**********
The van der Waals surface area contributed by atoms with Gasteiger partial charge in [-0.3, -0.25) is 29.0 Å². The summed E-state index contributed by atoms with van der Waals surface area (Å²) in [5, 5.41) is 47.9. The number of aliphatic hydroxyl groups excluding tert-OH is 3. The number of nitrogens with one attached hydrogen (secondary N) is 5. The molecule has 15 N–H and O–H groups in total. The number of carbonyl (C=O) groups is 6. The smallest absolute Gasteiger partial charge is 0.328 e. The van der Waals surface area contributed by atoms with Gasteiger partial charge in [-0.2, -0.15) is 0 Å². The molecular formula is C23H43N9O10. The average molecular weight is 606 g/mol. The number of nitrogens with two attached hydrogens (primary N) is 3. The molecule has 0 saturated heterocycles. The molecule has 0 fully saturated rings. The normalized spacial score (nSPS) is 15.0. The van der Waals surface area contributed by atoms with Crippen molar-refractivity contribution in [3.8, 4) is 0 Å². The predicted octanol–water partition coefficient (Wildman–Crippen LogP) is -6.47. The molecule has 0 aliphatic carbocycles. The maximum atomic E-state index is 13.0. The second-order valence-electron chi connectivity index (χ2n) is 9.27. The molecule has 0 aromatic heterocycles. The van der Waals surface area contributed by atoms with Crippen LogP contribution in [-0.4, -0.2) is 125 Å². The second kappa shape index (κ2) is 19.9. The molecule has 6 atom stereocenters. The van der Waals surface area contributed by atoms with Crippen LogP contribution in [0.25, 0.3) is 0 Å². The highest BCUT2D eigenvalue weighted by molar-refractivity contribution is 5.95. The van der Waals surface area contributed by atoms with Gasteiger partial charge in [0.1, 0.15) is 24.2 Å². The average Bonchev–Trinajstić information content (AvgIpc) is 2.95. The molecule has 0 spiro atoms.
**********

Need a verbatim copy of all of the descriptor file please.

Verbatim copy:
The van der Waals surface area contributed by atoms with Gasteiger partial charge in [-0.3, -0.25) is 29.0 Å². The summed E-state index contributed by atoms with van der Waals surface area (Å²) in [5, 5.41) is 47.9. The number of aliphatic hydroxyl groups excluding tert-OH is 3. The number of nitrogens with one attached hydrogen (secondary N) is 5. The molecule has 15 N–H and O–H groups in total. The number of carbonyl (C=O) groups is 6. The smallest absolute Gasteiger partial charge is 0.328 e. The van der Waals surface area contributed by atoms with Gasteiger partial charge in [-0.2, -0.15) is 0 Å². The molecular formula is C23H43N9O10. The average molecular weight is 606 g/mol. The number of nitrogens with two attached hydrogens (primary N) is 3. The molecule has 0 saturated heterocycles. The molecule has 0 fully saturated rings. The normalized spacial score (nSPS) is 15.0. The van der Waals surface area contributed by atoms with Crippen molar-refractivity contribution in [3.8, 4) is 0 Å². The predicted octanol–water partition coefficient (Wildman–Crippen LogP) is -6.47. The molecule has 0 aliphatic carbocycles. The maximum atomic E-state index is 13.0. The second-order valence-electron chi connectivity index (χ2n) is 9.27. The molecule has 0 aromatic heterocycles. The van der Waals surface area contributed by atoms with Crippen LogP contribution in [-0.4, -0.2) is 125 Å². The second kappa shape index (κ2) is 19.9. The molecule has 6 atom stereocenters. The van der Waals surface area contributed by atoms with Crippen LogP contribution in [0.25, 0.3) is 0 Å². The highest BCUT2D eigenvalue weighted by molar-refractivity contribution is 5.95. The van der Waals surface area contributed by atoms with Gasteiger partial charge in [0.1, 0.15) is 24.2 Å². The average Bonchev–Trinajstić information content (AvgIpc) is 2.95. The molecule has 0 spiro atoms.